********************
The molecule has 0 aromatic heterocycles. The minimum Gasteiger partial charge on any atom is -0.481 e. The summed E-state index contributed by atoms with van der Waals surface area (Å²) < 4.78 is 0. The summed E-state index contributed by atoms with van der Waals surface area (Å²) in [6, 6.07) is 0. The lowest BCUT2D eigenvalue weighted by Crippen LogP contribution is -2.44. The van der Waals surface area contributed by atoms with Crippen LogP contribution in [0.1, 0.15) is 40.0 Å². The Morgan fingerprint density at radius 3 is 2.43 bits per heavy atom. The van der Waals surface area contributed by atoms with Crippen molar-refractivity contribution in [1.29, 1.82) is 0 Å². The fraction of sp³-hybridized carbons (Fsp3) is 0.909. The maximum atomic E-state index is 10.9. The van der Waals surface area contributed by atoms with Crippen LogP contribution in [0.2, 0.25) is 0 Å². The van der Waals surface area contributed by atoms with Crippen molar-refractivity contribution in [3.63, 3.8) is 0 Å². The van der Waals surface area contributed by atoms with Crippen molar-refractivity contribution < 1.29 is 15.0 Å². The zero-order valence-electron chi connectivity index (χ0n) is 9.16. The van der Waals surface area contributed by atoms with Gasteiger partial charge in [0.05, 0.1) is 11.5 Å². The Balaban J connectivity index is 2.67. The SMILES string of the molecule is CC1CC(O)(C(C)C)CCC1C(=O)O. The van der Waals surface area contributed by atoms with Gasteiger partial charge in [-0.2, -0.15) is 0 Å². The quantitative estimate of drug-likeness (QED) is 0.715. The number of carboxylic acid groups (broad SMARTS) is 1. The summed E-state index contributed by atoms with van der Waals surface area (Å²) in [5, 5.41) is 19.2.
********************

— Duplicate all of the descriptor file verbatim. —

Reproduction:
The molecule has 0 aromatic heterocycles. The minimum Gasteiger partial charge on any atom is -0.481 e. The summed E-state index contributed by atoms with van der Waals surface area (Å²) < 4.78 is 0. The summed E-state index contributed by atoms with van der Waals surface area (Å²) in [6, 6.07) is 0. The lowest BCUT2D eigenvalue weighted by Crippen LogP contribution is -2.44. The van der Waals surface area contributed by atoms with Crippen LogP contribution in [0.1, 0.15) is 40.0 Å². The Morgan fingerprint density at radius 3 is 2.43 bits per heavy atom. The van der Waals surface area contributed by atoms with Crippen molar-refractivity contribution in [1.29, 1.82) is 0 Å². The fraction of sp³-hybridized carbons (Fsp3) is 0.909. The maximum atomic E-state index is 10.9. The van der Waals surface area contributed by atoms with Crippen LogP contribution in [0.2, 0.25) is 0 Å². The van der Waals surface area contributed by atoms with Crippen molar-refractivity contribution in [3.63, 3.8) is 0 Å². The van der Waals surface area contributed by atoms with Crippen molar-refractivity contribution < 1.29 is 15.0 Å². The zero-order valence-electron chi connectivity index (χ0n) is 9.16. The van der Waals surface area contributed by atoms with Gasteiger partial charge in [0.05, 0.1) is 11.5 Å². The Balaban J connectivity index is 2.67. The SMILES string of the molecule is CC1CC(O)(C(C)C)CCC1C(=O)O. The van der Waals surface area contributed by atoms with Gasteiger partial charge in [-0.2, -0.15) is 0 Å². The quantitative estimate of drug-likeness (QED) is 0.715. The number of carboxylic acid groups (broad SMARTS) is 1. The summed E-state index contributed by atoms with van der Waals surface area (Å²) in [5, 5.41) is 19.2.